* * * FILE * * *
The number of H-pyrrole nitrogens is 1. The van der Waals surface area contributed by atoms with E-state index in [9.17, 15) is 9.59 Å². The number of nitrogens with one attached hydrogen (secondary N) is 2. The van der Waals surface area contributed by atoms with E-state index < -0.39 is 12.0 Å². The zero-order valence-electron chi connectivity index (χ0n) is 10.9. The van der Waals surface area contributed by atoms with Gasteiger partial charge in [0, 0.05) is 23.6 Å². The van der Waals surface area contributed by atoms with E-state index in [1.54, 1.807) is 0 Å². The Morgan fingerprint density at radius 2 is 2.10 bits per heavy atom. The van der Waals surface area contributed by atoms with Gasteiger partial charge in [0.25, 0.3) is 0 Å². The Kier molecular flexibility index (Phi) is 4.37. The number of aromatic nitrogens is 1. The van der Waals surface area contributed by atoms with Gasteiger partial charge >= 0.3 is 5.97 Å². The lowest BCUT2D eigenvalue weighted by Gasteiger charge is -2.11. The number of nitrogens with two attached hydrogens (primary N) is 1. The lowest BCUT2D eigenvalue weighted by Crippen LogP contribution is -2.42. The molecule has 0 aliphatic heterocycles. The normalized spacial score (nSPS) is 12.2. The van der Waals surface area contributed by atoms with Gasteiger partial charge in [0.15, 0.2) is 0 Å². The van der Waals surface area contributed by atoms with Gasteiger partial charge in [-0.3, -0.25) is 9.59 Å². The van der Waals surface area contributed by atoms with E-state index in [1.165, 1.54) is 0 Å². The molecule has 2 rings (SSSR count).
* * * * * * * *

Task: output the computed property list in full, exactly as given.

The number of H-pyrrole nitrogens is 1. The van der Waals surface area contributed by atoms with E-state index in [9.17, 15) is 9.59 Å². The number of nitrogens with one attached hydrogen (secondary N) is 2. The van der Waals surface area contributed by atoms with E-state index < -0.39 is 12.0 Å². The zero-order valence-electron chi connectivity index (χ0n) is 10.9. The van der Waals surface area contributed by atoms with Gasteiger partial charge in [0, 0.05) is 23.6 Å². The van der Waals surface area contributed by atoms with E-state index in [1.54, 1.807) is 0 Å². The Morgan fingerprint density at radius 2 is 2.10 bits per heavy atom. The van der Waals surface area contributed by atoms with Gasteiger partial charge in [0.25, 0.3) is 0 Å². The Kier molecular flexibility index (Phi) is 4.37. The number of aromatic nitrogens is 1. The van der Waals surface area contributed by atoms with Gasteiger partial charge >= 0.3 is 5.97 Å². The lowest BCUT2D eigenvalue weighted by Gasteiger charge is -2.11. The number of nitrogens with two attached hydrogens (primary N) is 1. The lowest BCUT2D eigenvalue weighted by Crippen LogP contribution is -2.42. The molecule has 0 aliphatic heterocycles. The normalized spacial score (nSPS) is 12.2. The van der Waals surface area contributed by atoms with Gasteiger partial charge in [0.15, 0.2) is 0 Å². The van der Waals surface area contributed by atoms with Gasteiger partial charge in [-0.3, -0.25) is 9.59 Å². The van der Waals surface area contributed by atoms with E-state index in [1.165, 1.54) is 0 Å². The molecule has 2 rings (SSSR count).